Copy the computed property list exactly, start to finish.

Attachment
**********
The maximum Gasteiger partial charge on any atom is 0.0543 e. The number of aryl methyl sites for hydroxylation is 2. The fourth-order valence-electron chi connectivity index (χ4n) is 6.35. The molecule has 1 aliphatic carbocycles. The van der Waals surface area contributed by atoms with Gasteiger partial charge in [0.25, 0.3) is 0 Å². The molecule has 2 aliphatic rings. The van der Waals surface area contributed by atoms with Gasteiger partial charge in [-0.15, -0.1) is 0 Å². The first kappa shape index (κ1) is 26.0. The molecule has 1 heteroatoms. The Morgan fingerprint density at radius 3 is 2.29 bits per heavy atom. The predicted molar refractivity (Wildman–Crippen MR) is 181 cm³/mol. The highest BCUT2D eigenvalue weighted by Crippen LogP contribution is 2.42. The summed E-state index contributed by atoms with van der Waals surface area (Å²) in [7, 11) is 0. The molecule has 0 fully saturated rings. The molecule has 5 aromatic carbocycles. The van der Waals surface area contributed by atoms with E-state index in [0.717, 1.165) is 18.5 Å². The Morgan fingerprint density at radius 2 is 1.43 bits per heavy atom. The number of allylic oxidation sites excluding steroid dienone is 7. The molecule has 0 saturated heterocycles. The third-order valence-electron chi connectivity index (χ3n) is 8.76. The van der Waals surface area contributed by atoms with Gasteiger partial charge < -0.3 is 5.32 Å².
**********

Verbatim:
The maximum Gasteiger partial charge on any atom is 0.0543 e. The number of aryl methyl sites for hydroxylation is 2. The fourth-order valence-electron chi connectivity index (χ4n) is 6.35. The molecule has 1 aliphatic carbocycles. The van der Waals surface area contributed by atoms with Gasteiger partial charge in [0.25, 0.3) is 0 Å². The molecule has 2 aliphatic rings. The van der Waals surface area contributed by atoms with Gasteiger partial charge in [-0.15, -0.1) is 0 Å². The first kappa shape index (κ1) is 26.0. The molecule has 1 heteroatoms. The Morgan fingerprint density at radius 3 is 2.29 bits per heavy atom. The predicted molar refractivity (Wildman–Crippen MR) is 181 cm³/mol. The highest BCUT2D eigenvalue weighted by Crippen LogP contribution is 2.42. The summed E-state index contributed by atoms with van der Waals surface area (Å²) in [7, 11) is 0. The molecule has 0 fully saturated rings. The molecule has 5 aromatic carbocycles. The van der Waals surface area contributed by atoms with E-state index in [0.717, 1.165) is 18.5 Å². The Morgan fingerprint density at radius 2 is 1.43 bits per heavy atom. The number of allylic oxidation sites excluding steroid dienone is 7. The molecule has 0 saturated heterocycles. The third-order valence-electron chi connectivity index (χ3n) is 8.76. The van der Waals surface area contributed by atoms with Gasteiger partial charge < -0.3 is 5.32 Å².